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Episode 42-Dashiell Hammett & the Dain Curse

Welcome to our 42nd episode. Join Shaner and Bob as they rediscover Dashiell Hammett and how much they love a gritty crime noir with a hardboiled detective. Last year, Shaner completed the Red Harvest, the Dain Curse and many short stories based on the character, the Continental Op.

Dashiell Hammett was an actual Private Investigator for the National Pinkerton Dectective Angency, a veteran of WWI & WWII and suffered from tuberculosis, emphysema and died from lung cancer. 

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Samuel Dashiell Hammett was an author of hard-boiled detective novels and short stories. He was also a screenwriter and political activist. Among the characters he created are Sam Spade (The Maltese Falcon), Nick and Nora Charles (The Thin Man), The Continental Op (Red Harvest and The Dain Curse) and the comic strip character Secret Agent X-9.


Hammett is regarded as one of the very best mystery writers of all time. In his obituary in The New York Times, he was described as "the dean of the... 'hard-boiled' school of detective fiction."


The Continental Op made his debut in the October 1923 issue of Black Mask, making him one of the earliest hard-boiled private detective characters to appear in the pulp magazines of the early twentieth century. He appeared in 36 short stories, all but two of which appeared in Black Mask.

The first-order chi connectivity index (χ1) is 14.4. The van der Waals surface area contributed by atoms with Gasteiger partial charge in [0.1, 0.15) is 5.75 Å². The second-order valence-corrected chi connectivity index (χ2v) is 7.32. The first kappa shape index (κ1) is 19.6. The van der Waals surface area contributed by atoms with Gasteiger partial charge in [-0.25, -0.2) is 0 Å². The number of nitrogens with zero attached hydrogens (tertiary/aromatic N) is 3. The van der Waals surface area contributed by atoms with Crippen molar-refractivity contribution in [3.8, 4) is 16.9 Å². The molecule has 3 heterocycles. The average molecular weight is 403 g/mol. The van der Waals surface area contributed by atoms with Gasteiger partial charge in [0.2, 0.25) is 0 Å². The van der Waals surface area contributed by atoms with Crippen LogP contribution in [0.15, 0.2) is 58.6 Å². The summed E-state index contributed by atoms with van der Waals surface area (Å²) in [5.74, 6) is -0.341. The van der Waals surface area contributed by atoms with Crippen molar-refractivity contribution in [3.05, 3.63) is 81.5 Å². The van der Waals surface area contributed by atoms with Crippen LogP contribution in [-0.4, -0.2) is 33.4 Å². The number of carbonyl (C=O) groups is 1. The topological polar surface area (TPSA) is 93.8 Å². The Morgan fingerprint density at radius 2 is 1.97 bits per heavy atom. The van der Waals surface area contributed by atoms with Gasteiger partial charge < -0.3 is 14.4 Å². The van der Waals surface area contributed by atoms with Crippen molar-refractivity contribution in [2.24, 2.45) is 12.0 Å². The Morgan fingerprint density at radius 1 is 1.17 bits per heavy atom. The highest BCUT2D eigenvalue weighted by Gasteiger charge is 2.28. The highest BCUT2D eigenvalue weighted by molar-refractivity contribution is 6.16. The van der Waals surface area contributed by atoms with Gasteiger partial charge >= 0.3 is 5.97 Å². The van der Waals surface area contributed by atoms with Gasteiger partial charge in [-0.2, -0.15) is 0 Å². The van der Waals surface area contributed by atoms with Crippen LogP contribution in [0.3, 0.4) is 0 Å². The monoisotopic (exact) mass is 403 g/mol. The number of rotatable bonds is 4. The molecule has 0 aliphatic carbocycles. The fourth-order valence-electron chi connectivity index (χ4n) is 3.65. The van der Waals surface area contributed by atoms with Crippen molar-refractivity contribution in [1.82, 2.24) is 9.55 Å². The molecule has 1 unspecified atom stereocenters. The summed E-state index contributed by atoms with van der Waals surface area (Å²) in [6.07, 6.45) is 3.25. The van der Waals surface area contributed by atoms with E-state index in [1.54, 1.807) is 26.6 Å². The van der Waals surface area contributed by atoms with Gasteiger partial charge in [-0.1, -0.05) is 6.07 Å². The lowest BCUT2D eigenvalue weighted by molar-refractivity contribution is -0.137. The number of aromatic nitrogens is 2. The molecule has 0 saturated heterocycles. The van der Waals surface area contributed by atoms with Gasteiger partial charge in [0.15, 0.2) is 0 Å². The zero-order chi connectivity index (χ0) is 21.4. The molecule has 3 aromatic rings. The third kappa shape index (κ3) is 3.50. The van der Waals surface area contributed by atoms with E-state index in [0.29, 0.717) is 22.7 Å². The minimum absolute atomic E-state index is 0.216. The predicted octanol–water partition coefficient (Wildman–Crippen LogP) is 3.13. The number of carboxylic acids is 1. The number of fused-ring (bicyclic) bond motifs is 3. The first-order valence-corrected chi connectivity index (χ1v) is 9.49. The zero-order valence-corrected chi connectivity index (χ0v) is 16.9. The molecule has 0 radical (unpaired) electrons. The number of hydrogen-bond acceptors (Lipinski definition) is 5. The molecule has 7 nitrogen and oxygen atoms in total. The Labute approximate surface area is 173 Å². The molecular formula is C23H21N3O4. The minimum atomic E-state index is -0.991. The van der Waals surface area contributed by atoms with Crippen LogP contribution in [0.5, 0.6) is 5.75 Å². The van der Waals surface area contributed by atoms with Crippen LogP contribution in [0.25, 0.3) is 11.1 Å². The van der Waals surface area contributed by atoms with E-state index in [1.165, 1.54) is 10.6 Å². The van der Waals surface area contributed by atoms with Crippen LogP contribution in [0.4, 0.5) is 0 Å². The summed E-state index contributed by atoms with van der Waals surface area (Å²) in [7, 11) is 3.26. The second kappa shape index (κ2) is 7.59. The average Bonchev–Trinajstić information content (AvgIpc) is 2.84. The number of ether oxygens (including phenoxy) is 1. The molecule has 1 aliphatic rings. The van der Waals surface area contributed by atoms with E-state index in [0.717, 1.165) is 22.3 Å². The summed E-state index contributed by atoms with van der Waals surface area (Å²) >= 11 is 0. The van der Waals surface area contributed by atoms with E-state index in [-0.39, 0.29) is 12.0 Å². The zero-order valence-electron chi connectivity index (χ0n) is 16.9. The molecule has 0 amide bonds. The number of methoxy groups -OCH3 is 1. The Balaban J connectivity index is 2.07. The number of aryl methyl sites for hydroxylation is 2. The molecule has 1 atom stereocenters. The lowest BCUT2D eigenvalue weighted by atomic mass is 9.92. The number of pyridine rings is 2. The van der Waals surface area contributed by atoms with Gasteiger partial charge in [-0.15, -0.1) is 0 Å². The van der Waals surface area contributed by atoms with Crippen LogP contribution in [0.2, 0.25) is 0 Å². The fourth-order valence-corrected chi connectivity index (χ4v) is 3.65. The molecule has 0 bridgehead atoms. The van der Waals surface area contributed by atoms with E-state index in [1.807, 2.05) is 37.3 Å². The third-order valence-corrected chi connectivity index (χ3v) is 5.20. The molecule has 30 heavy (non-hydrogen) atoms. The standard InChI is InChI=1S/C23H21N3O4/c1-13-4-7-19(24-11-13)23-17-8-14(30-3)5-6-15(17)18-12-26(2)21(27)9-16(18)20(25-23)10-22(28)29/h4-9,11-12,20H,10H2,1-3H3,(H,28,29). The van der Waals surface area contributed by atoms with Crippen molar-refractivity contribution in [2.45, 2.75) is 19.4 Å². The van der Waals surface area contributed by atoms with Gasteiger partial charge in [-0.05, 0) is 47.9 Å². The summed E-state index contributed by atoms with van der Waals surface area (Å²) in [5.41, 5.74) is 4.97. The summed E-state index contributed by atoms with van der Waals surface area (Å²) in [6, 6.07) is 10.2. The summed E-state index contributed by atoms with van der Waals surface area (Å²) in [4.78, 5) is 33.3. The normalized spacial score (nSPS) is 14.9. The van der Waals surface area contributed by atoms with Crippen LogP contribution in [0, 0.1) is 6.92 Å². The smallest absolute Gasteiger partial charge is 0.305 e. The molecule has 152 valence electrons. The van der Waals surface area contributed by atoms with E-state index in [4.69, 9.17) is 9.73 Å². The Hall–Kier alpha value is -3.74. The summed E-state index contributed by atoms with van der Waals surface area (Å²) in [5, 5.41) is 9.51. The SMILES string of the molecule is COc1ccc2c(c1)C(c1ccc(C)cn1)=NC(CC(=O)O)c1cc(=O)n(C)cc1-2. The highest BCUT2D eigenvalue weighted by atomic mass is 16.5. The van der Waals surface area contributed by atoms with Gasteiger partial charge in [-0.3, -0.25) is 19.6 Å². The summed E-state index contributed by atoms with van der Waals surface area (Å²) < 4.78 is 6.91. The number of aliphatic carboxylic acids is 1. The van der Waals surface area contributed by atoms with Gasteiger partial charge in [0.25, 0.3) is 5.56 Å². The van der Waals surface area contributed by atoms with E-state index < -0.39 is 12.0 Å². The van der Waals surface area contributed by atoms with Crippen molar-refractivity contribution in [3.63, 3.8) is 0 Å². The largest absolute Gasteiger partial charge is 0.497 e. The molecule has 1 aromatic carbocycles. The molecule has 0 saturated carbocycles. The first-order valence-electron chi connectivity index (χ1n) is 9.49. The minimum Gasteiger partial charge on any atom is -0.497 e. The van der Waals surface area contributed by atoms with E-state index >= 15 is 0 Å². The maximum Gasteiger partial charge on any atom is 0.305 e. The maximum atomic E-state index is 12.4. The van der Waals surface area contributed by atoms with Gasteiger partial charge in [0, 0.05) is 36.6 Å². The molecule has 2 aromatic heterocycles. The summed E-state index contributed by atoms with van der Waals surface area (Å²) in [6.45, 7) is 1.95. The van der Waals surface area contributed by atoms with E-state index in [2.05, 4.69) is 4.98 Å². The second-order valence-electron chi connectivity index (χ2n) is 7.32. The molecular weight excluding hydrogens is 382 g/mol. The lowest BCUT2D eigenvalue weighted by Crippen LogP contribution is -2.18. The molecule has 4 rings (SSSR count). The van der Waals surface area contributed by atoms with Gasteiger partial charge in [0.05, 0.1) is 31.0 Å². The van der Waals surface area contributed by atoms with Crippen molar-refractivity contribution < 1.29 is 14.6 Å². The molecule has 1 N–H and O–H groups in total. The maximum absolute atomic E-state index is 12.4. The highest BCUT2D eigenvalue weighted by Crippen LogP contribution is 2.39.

With the intent of transitioning from short stories to novels, Hammett began writing linked stories in 1924, "The House in Turk Street" and "The Girl with the Silver Eyes". Two other related stories, "The Big Knockover" and "$106,000 Blood Money" appeared in Black Mask in 1927. The transition culminated in 1927, with the linked stories which formed the basis for his first two novels, Red Harvest and The Dain Curse, both novels released in 1929. The texts in the novels differ from the pulp magazine versions as they were revised by an editor at Alfred A. Knopf.



Time included Hammett's 1929 novel Red Harvest on its list of the 100 best English-language novels published between 1923 and 2005. In 1990, the Crime Writers' Association picked three of his five novels for their list of The Top 100 Crime Novels of All Time.


Five years later, The Maltese Falcon placed second on The Top 100 Mystery Novels of All Time as selected by the Mystery Writers of America; Red Harvest, The Glass Key and The Thin Man were also on the list. His novels and stories also had a significant influence on films, including the genres of private eye/detective fiction, mystery thrillers, and film noir.

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